History is Repeating Itself!
Thomas Paine, wrote in The Age of Reason (1794), "The most detestable
wickedness, the most horrid cruelties, and the greatest miseries that have
afflicted the human race have their origin in this thing called revelation,
or revealed religion…
"Of all the systems of religion that ever were invented, there is none more derogatory to the Almighty, more unedifying to man, more repugnant to itself, than this thing called Christianity...My mind is my own church."
In a 1989 interview with the now-defunct Animals' Agenda, Reverend Andrew Linzey, an Anglican priest and the foremost theologian in the field of animal-human relations, drew a parallel between animal and human slavery, saying that history is repeating itself with regard to animals:
"Now, just think of the difficulties that those early Christian abolitionists had to face. Scripture defended slavery. For instance, in Leviticus 25, you're commanded to take the child of a stranger as a slave...St. Paul simply said that those who were Christian slaves should be better Christians.
"Almost unanimously, apart from St. Gregory, the church fathers defended slavery, and for almost 1800 years, Christians defended and supported slavery."
On the other hand, in a 1991 essay, "The Bible and Killing for Food," Reverend Linzey writes:
"...it often comes as a surprise for Christians to realize that the modern vegetarian movement was strongly biblical in origin. Inspired by the original command in Genesis 1, an Anglican priest, William Cowherd, founded the Bible Christian Church in 1809 and made vegetarianism compulsory among its members.
"The founding of this Church in the United Kingdom and its sister Church in the United States by William Metcalfe, effectively heralded the beginning of the modern vegetarian movement.")
The church of the past never considered human slavery to be a moral evil. The Protestant churches of Virginia, South Carolina, and other southern states, actually passed resolutions in favor of the human slave traffic.
Human slavery was called "by Divine Appointment," "a Divine institution," "a moral relation," "God’s institution," "not immoral," but "founded in right." The slave trade was called "legal," "licit," "in accordance with humane principles" and "the laws of revealed religion."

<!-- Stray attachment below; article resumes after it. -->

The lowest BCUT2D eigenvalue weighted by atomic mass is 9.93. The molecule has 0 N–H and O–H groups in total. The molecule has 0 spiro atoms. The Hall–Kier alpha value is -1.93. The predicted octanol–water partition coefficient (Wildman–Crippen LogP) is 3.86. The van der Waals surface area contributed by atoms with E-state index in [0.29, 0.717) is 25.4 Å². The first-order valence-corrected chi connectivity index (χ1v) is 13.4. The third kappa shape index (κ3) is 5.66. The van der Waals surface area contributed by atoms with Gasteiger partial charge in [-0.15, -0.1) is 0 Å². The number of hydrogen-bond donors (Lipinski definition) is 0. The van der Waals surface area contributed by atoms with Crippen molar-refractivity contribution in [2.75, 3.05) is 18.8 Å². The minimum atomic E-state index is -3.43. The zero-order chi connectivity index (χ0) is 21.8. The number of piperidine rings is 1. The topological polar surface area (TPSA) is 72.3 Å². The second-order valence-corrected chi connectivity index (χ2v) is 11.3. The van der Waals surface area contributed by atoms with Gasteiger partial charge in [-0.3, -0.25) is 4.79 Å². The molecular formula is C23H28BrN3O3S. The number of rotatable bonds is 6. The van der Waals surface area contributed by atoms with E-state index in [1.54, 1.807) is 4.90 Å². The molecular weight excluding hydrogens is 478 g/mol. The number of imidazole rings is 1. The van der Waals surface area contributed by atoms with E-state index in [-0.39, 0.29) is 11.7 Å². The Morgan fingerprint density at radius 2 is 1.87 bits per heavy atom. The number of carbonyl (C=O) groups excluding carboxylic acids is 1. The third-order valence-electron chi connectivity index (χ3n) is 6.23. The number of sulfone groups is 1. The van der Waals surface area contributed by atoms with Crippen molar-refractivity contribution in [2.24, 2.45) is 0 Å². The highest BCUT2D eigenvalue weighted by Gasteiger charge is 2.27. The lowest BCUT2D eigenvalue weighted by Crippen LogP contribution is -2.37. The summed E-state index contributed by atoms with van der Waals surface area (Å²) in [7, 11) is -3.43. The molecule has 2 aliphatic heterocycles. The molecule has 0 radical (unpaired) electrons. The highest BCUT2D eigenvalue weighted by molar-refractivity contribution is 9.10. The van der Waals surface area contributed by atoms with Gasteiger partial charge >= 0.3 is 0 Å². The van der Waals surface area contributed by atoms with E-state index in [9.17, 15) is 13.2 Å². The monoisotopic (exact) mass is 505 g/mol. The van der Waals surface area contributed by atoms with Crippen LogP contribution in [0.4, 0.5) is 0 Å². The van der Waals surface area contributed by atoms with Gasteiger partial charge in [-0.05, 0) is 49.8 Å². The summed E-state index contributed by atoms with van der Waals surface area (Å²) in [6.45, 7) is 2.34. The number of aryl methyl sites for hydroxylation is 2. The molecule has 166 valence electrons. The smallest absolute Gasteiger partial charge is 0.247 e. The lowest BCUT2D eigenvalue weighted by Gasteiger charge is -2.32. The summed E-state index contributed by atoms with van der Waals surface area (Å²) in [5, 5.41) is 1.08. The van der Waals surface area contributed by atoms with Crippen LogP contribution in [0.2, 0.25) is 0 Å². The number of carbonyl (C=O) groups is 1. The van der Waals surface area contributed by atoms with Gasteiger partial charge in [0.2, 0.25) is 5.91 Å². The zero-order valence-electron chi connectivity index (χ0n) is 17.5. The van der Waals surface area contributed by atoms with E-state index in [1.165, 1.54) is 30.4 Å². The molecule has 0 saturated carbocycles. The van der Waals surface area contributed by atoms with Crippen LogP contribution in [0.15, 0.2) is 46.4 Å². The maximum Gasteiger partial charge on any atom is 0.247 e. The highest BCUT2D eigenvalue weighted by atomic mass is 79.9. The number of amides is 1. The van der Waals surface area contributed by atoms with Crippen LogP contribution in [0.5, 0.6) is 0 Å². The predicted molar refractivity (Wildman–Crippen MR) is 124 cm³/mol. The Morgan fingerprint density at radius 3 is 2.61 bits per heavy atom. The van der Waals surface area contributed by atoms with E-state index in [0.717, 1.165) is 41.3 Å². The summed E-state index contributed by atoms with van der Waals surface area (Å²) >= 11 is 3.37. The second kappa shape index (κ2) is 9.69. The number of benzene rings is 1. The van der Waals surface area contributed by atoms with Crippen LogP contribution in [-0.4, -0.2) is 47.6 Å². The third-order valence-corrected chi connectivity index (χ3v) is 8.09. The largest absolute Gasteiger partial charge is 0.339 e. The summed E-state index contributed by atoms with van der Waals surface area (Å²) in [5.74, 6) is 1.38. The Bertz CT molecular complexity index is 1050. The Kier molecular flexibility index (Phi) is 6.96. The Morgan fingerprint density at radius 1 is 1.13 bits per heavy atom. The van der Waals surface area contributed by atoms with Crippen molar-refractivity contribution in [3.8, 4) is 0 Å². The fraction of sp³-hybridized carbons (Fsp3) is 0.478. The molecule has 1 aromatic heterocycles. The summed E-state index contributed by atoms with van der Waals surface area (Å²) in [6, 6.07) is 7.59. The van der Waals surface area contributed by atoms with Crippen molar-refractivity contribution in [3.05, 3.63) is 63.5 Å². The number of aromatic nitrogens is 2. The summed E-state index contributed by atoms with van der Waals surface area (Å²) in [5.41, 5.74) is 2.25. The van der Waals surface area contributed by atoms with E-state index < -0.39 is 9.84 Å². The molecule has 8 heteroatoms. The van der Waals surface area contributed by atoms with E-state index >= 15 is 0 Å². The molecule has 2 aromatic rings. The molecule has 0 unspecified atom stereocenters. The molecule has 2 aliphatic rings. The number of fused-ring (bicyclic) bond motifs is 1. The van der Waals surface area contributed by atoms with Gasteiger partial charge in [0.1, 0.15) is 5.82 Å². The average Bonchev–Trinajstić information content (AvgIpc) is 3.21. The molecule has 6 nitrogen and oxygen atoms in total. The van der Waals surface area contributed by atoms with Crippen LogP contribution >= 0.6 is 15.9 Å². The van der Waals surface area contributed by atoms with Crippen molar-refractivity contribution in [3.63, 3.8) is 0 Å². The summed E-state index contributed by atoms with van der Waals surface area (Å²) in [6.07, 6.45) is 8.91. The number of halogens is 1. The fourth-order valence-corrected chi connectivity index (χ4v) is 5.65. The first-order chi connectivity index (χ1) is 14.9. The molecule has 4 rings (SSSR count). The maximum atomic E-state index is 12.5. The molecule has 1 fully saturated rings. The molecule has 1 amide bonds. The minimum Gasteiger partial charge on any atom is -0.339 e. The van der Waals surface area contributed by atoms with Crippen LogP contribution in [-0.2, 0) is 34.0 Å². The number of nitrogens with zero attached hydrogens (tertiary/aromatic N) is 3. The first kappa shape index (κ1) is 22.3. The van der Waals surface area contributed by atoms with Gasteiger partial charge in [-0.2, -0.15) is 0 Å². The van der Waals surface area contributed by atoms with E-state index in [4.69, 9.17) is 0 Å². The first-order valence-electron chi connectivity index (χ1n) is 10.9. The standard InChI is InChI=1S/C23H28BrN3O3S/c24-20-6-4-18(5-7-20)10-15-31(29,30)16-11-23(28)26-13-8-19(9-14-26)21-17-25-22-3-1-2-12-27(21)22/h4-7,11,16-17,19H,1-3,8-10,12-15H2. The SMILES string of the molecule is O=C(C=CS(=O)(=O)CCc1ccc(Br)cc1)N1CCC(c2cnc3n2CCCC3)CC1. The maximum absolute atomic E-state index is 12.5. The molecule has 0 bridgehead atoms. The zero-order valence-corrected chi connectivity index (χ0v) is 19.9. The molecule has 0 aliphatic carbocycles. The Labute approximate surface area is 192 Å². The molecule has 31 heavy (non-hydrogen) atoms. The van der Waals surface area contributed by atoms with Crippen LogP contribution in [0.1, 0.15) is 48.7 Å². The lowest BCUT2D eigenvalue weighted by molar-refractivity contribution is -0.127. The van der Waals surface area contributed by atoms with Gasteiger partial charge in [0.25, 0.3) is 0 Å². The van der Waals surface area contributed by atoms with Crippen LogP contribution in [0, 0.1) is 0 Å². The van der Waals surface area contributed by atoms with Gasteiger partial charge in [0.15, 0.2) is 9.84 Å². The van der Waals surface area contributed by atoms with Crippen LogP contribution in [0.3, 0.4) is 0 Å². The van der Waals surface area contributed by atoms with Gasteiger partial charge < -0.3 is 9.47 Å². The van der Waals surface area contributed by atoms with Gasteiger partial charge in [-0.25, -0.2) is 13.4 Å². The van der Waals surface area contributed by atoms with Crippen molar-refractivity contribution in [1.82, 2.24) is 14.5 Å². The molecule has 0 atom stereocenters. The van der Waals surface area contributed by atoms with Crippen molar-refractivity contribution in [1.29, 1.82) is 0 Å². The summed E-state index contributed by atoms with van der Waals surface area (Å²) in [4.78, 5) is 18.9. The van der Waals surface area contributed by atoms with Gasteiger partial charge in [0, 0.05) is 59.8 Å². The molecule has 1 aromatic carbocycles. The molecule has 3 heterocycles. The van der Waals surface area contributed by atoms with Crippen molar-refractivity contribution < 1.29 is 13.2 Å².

New Testament verses calling for obedience and subservience on the part of slaves (Titus 2:9-10, Ephesians 6:5-9, Colossians 3:22-25, I Peter 2:18-25) and respect for the master (I Timothy 6:1-2, Ephesians 6:5-9) were often cited in order to justify human slavery. Some of Jesus’ parables refer to human slaves. Paul’s epistle to Philemon concerns a runaway slave returned to his master.
The Quakers were one of the earliest Christian denominations to condemn (human) slavery.
"Paul's outright endorsement of slavery should be an undying embarrassment to Christianity as long as they hold the entire New Testament to be the word of God," wrote Quaker physician Dr. Charles P. Vaclavik in his 1986 book, The Vegetarianism of Jesus Christ: the Pacifism, Communalism, and Vegetarianism of Primitive Christianity.
"Without a doubt, the American slaveholders quoted Paul again and again to substantiate their right to hold slaves.
"The moralist movement to abolish slavery had to go to non-biblical sources to demonstrate the immoral nature of slavery. The abolitionists could not turn to Christian sources to condemn slavery, for Christianity had become the bastion of the evil practice through its endorsement by the Apostle Paul.
"Only the Old Testament gave the abolitionist any Biblical support in his effort to free the slaves. ‘You shall not surrender to his master a slave who has taken refuge with you.’ (Deuteronomy 23-15) What a pittance of material opposing slavery from a book supposedly representing the word of God."
In 1852 Josiah Priest wrote Bible Defense of Slavery. Others claimed blacks were subhuman. Buckner H. Payne, calling himself "Ariel," wrote in 1867, "the tempter in the Garden of Eden...was a beast, a talking beast ... the negro."